The Washington Redskins found their franchise quarterback in the 2012 draft. In the midst of all the despair and controversy surrounding Robert Griffin III’s knee injuries, it’s about time the world was reminded of that.
Looking back through Griffin’s highlights, there are many plays that stand out, for differing reasons. From the obvious deep-ball touchdowns to the scrambles that picked up crucial first downs, Griffin raised the level of performance throughout the team.
With the help of Alfred Morris, the offense suddenly became one of the most potent in the league. Critics and cynics waited for teams to figure out the pistol, play-action and read-option plays, but it never happened.
These detractors still maintain that this offense will ensure Griffin has a short career, that Mike and Kyle Shanahan are exposing him to too much danger by making him run so often. In response to this, just one question should be asked:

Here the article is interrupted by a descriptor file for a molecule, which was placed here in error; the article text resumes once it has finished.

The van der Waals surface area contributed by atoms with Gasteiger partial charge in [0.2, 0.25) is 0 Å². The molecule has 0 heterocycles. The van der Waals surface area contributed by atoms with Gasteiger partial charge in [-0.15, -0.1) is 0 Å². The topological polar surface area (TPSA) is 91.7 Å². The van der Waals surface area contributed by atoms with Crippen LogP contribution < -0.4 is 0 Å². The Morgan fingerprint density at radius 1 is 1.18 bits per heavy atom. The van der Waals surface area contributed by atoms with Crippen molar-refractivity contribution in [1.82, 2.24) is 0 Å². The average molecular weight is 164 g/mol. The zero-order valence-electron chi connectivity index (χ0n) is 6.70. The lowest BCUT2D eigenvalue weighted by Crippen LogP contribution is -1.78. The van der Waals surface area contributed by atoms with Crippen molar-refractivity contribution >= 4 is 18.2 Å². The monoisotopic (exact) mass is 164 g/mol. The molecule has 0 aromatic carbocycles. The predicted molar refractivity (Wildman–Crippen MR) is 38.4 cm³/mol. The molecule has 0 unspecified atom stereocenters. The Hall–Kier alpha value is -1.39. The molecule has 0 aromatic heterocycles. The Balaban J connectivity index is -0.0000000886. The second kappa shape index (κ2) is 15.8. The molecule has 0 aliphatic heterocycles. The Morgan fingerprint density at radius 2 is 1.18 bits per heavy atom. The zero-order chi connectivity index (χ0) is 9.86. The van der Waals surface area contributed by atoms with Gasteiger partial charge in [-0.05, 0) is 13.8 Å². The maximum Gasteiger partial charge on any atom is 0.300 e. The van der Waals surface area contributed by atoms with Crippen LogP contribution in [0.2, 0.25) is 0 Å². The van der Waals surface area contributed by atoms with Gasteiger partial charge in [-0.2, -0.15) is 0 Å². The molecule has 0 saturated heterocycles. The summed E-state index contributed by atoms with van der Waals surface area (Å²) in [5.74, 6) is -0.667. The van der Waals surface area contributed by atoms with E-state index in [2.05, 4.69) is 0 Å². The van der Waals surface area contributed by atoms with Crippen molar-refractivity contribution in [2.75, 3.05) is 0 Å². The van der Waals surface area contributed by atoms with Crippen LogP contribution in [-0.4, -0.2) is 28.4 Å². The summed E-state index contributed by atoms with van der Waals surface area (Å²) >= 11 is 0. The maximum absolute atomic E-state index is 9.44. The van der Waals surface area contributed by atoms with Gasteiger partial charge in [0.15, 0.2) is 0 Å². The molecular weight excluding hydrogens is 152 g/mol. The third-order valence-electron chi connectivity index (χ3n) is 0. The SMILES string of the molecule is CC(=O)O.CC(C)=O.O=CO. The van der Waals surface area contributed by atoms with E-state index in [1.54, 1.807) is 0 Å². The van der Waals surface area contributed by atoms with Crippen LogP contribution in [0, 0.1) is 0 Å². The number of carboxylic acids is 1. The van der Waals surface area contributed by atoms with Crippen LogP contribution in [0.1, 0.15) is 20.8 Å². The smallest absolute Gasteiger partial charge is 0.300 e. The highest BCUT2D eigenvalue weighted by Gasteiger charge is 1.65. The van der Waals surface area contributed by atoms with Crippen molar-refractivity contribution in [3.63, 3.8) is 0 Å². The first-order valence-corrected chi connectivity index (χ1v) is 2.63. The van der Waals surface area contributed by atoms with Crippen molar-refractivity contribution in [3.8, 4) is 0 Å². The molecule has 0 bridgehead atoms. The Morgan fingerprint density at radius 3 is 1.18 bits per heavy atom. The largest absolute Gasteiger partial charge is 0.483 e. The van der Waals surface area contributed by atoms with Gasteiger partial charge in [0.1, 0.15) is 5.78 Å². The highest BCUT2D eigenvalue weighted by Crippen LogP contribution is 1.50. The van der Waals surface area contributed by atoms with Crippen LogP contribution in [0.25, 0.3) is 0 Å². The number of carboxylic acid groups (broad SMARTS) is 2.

How did Griffin’s injuries occur?
The answer to that question is, of course, that he was injured on scrambles, not as a result of designed running plays. It’s true that he needs to learn how to protect himself better, but he did just that after the concussion suffered during the Atlanta game.
The LCL sprain during the game against Baltimore was a freak occurrence that had about as much to do with the Shanahans’ offense as Rex Grossman, while the final injury that tore his LCL and re-injured his ACL came from a bad snap, a sack and a roll-out in the first quarter.
Should Shanahan have taken him out of the game? Maybe so, and I freely admit to being one of the people screaming at the TV for Kirk Cousins to take the field in the second half.
However, both Griffin and the team thought he could see them through, which he had done against Dallas a week earlier.
The fact that Griffin ended the year on a hospital bed doesn’t take anything away from his magnificent play, which resulted in a 10-6 season and the team’s first home playoff game since 1999.
As his rehab gets underway, let's remember Griffin's top five plays of the year.